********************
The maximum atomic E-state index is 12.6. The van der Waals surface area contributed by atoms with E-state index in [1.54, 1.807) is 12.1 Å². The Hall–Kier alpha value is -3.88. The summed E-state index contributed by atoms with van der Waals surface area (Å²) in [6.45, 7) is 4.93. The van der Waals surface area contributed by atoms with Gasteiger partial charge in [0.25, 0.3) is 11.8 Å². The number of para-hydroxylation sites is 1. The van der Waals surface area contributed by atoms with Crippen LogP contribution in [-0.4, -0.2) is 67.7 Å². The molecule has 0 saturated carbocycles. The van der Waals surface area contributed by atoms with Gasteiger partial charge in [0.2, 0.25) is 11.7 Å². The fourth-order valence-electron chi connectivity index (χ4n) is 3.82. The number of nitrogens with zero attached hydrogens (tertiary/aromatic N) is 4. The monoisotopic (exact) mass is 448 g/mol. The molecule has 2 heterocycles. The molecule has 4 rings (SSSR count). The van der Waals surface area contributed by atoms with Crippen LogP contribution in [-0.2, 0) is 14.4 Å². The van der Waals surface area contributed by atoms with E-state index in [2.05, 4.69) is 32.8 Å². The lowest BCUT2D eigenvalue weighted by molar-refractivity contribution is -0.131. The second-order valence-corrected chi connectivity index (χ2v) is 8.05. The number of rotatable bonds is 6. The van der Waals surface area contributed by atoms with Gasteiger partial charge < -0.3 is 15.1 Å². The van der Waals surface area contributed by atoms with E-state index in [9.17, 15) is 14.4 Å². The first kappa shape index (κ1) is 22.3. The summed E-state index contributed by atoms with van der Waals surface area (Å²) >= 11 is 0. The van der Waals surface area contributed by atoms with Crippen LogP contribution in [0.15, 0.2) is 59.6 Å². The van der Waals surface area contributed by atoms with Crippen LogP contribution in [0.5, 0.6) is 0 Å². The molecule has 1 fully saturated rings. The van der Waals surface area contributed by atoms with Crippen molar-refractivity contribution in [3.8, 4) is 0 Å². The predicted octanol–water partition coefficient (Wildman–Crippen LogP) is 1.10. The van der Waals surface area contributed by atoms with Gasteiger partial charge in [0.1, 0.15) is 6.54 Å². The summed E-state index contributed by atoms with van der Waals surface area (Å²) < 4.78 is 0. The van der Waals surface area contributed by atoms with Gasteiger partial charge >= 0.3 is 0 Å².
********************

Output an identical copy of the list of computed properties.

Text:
The maximum atomic E-state index is 12.6. The van der Waals surface area contributed by atoms with E-state index in [1.54, 1.807) is 12.1 Å². The Hall–Kier alpha value is -3.88. The summed E-state index contributed by atoms with van der Waals surface area (Å²) in [6.45, 7) is 4.93. The van der Waals surface area contributed by atoms with Gasteiger partial charge in [0.25, 0.3) is 11.8 Å². The number of para-hydroxylation sites is 1. The van der Waals surface area contributed by atoms with Crippen LogP contribution in [-0.4, -0.2) is 67.7 Å². The molecule has 0 saturated carbocycles. The van der Waals surface area contributed by atoms with Gasteiger partial charge in [0.2, 0.25) is 11.7 Å². The fourth-order valence-electron chi connectivity index (χ4n) is 3.82. The number of nitrogens with zero attached hydrogens (tertiary/aromatic N) is 4. The monoisotopic (exact) mass is 448 g/mol. The molecule has 2 heterocycles. The molecule has 4 rings (SSSR count). The van der Waals surface area contributed by atoms with Crippen LogP contribution in [-0.2, 0) is 14.4 Å². The van der Waals surface area contributed by atoms with E-state index in [2.05, 4.69) is 32.8 Å². The lowest BCUT2D eigenvalue weighted by molar-refractivity contribution is -0.131. The second-order valence-corrected chi connectivity index (χ2v) is 8.05. The number of rotatable bonds is 6. The van der Waals surface area contributed by atoms with Gasteiger partial charge < -0.3 is 15.1 Å². The van der Waals surface area contributed by atoms with E-state index in [9.17, 15) is 14.4 Å². The first kappa shape index (κ1) is 22.3. The summed E-state index contributed by atoms with van der Waals surface area (Å²) >= 11 is 0. The van der Waals surface area contributed by atoms with Crippen LogP contribution in [0.15, 0.2) is 59.6 Å². The van der Waals surface area contributed by atoms with Crippen LogP contribution in [0.5, 0.6) is 0 Å². The molecule has 1 fully saturated rings. The van der Waals surface area contributed by atoms with Crippen molar-refractivity contribution in [3.8, 4) is 0 Å². The predicted octanol–water partition coefficient (Wildman–Crippen LogP) is 1.10. The van der Waals surface area contributed by atoms with Gasteiger partial charge in [0.1, 0.15) is 6.54 Å². The summed E-state index contributed by atoms with van der Waals surface area (Å²) < 4.78 is 0. The van der Waals surface area contributed by atoms with Gasteiger partial charge >= 0.3 is 0 Å².